Three By Three: Sci-Fi Gadgets

Sci-Fi GadgetsThe Category

We here at Pop Modern, as you may have noticed, are big fans of science fiction. Whether it’s a big budget summer blockbuster or two guys in their backyard with rubber masks and half-faded glowsticks, something about the genre is infectious. Science fiction dares us to dream, to think beyond the confines of our reality, and to see our world in a whole new light. That, and there are so many flashy gizmos. So, in honor of this beloved genre and all of its assorted baubles and whats-its, this week we’ve decided to bring you our favorite sci-fi gadgets.

The Choices


The Tricorder from Star Trek: Some of my favorite fictional gadgets are the ones based in concrete reality. The Star Trek series is known for a fairly serious tone and deep fiction, and the tricorder is an essential part of any starship team’s equipment. It’s essentially an all-in-one device, capable of foreign atmosphere analysis, cross-species communication, and even basic teleportation. Like The Force, tricorders are cooler when they aren’t explained in the universe, and are just this magical, cell phone-esque piece of technology that comes in handy at all the right times. 

The Neuralizer from Men in Black: We’ve all wanted to forget certain parts of our lives, or erase our actions from the minds of others. With the neuralizer from Men in Black, nothing is permanent. Tired of holding a grudge against someone? Tell them how you feel, and then wipe their memories! There’s something inherently nefarious about messing with the minds of others, but isn’t the breaking of the laws of physics part of what makes sci-fi so much fun?

The Holographic Touch Screen from Minority Report: Yet another gadget that we’re mere years away from, the computers in Minority Report function only to make Tom Cruise look cool while he researches criminals, but it’s actually a fascinating piece of tech. Slip on some gloves, enter a password, and you’re interfacing with a high-tech computer. The practical implications are mind-blowing, but I mostly want a touch-based hologram computer so that I can finally live out my dream of lazily browsing the Internet with just my fingertips.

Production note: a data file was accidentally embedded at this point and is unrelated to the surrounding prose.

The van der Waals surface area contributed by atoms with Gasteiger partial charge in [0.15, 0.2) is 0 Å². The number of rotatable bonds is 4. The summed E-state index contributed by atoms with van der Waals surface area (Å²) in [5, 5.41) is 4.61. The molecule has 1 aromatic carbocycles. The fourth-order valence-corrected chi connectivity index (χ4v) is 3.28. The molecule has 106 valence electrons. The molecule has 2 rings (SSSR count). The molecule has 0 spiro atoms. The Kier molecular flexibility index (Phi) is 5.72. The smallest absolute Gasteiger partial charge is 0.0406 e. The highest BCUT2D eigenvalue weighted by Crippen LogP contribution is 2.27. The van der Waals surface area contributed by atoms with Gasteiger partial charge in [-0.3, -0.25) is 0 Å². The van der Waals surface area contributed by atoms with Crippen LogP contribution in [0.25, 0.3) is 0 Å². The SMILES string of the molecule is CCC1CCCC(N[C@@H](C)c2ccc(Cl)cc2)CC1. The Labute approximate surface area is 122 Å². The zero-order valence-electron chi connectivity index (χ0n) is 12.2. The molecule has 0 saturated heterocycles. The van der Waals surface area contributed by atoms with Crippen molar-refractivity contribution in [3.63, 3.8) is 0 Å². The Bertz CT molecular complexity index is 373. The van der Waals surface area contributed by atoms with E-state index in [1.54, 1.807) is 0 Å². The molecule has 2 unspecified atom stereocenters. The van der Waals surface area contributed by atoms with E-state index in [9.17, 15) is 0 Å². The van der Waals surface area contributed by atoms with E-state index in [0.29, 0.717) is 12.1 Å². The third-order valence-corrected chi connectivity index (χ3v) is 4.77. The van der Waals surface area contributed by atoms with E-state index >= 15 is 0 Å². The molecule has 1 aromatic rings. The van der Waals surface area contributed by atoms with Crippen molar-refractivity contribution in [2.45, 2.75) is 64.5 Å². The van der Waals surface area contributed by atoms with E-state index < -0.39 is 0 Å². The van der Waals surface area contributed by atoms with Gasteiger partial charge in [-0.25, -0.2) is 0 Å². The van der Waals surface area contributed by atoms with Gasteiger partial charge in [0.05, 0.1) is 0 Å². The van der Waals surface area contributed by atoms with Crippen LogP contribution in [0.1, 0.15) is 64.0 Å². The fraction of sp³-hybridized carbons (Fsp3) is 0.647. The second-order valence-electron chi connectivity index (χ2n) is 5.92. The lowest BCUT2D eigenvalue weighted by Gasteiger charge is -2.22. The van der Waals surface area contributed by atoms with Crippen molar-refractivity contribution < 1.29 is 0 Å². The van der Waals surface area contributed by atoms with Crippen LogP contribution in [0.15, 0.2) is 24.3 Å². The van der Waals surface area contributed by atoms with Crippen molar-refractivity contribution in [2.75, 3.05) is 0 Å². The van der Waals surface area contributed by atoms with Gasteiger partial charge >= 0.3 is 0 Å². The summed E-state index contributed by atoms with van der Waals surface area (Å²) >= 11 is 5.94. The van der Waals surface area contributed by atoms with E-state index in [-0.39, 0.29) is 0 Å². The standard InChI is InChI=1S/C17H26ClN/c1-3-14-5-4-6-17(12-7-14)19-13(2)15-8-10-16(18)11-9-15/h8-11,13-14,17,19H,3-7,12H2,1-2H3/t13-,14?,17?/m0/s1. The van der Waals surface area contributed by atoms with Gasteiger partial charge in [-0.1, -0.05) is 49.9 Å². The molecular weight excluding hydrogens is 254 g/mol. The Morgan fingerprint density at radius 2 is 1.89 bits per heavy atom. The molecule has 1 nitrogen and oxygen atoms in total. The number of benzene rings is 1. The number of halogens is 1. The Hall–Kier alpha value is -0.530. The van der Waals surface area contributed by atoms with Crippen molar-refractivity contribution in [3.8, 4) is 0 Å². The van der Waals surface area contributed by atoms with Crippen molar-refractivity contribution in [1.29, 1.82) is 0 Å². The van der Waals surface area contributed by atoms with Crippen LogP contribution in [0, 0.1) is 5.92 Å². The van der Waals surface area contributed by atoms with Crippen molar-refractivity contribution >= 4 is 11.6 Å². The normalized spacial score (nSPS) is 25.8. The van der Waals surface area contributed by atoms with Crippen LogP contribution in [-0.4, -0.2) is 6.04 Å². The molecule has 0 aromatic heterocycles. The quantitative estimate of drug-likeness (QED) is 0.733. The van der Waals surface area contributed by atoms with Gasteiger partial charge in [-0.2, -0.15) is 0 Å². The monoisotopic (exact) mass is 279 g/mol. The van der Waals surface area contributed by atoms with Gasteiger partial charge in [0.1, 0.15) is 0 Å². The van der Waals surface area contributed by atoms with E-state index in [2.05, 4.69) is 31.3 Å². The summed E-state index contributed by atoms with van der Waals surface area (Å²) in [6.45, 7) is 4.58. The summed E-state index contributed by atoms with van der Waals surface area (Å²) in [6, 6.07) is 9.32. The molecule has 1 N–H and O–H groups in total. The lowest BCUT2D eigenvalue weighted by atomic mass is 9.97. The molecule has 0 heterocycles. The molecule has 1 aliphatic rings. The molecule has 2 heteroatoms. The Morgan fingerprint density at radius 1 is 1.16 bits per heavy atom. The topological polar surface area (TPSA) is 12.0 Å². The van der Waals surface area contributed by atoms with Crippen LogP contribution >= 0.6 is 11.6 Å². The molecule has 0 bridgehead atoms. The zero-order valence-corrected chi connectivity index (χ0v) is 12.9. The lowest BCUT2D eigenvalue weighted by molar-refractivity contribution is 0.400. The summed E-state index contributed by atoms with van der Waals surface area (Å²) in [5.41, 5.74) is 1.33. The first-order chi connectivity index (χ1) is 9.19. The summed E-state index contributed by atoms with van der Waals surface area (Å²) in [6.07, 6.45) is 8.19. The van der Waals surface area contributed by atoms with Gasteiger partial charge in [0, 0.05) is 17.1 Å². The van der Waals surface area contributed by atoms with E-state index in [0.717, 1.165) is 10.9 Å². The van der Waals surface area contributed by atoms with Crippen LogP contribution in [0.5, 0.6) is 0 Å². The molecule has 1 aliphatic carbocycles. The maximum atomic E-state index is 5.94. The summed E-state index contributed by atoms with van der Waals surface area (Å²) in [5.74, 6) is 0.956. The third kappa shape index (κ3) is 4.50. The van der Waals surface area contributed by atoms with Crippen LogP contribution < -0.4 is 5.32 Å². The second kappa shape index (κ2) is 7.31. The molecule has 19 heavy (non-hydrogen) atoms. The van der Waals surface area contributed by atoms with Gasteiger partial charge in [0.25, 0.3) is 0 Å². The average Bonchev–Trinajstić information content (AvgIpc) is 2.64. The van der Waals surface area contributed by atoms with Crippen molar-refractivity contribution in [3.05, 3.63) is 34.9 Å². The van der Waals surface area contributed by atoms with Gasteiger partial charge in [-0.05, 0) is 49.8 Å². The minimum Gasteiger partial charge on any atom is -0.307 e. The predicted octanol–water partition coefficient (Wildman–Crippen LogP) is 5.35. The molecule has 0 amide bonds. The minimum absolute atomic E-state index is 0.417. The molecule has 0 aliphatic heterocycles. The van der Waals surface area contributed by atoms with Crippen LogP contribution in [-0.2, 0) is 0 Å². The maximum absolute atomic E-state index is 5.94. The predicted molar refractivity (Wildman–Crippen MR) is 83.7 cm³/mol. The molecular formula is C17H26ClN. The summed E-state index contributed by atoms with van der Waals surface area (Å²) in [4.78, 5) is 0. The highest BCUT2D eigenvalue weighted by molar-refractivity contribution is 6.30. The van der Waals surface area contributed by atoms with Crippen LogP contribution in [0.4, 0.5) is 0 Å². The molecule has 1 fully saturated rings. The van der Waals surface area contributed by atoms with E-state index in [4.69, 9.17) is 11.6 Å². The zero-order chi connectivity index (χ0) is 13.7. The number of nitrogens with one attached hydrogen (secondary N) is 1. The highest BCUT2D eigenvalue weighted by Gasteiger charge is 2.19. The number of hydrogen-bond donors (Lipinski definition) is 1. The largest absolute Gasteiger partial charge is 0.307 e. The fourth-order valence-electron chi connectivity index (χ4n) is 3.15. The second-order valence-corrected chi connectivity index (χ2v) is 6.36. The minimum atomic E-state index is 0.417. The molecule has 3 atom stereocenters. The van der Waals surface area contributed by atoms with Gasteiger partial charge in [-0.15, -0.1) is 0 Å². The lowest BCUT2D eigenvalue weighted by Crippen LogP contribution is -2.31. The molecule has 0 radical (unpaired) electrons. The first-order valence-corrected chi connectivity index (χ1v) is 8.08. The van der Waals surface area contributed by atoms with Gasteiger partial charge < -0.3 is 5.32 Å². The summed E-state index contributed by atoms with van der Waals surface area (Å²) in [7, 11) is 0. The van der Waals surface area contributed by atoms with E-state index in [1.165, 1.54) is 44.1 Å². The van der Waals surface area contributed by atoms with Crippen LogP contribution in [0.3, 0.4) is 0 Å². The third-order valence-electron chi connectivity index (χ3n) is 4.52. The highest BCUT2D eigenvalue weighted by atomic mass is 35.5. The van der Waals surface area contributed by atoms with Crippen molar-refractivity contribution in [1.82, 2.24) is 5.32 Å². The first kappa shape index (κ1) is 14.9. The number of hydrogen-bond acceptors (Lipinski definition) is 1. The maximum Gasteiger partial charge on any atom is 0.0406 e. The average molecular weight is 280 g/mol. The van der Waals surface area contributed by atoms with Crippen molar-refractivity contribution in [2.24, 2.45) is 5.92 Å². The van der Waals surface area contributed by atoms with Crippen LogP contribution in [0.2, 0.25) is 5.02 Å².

Darth Maul’s Double-Bladed Lightsaber from Star Wars: On every sci-fi gadget list, there needs to be an obligatory lightsaber. The thinking man’s weapon, the lightsaber requires years of training, and a keen reliance upon the Force. While this is fine, like most good things it’s even better if you double it. The double-bladed lightsaber is probably extremely impractical, and leads to self-mutilation more than it leads to enemy injury. With that being said, the double-bladed lightsaber is every kid’s dream come true, a combination of staff and sword. If not for me, this choice would still be important so that my 8-year-old self did not preemptively kill me.

The Heart of Gold from Hitchhiker’s Guide to the Galaxy: The ship from Hitchhiker’s Guide to the Galaxy was as improbable as the books themselves. The power source for the ship ran on infinite improbability, and as such, anything could happen while using it. Knowing exactly how improbable any event is allows it to happen, usually without too many permanent side effects. The ship really holds its own when it comes to technology and style, a combination of raw power with the smug, opulent feel to let you know that the ship will never need to use any of its power. Note: Hangs in the sky in much the same way as a brick doesn’t.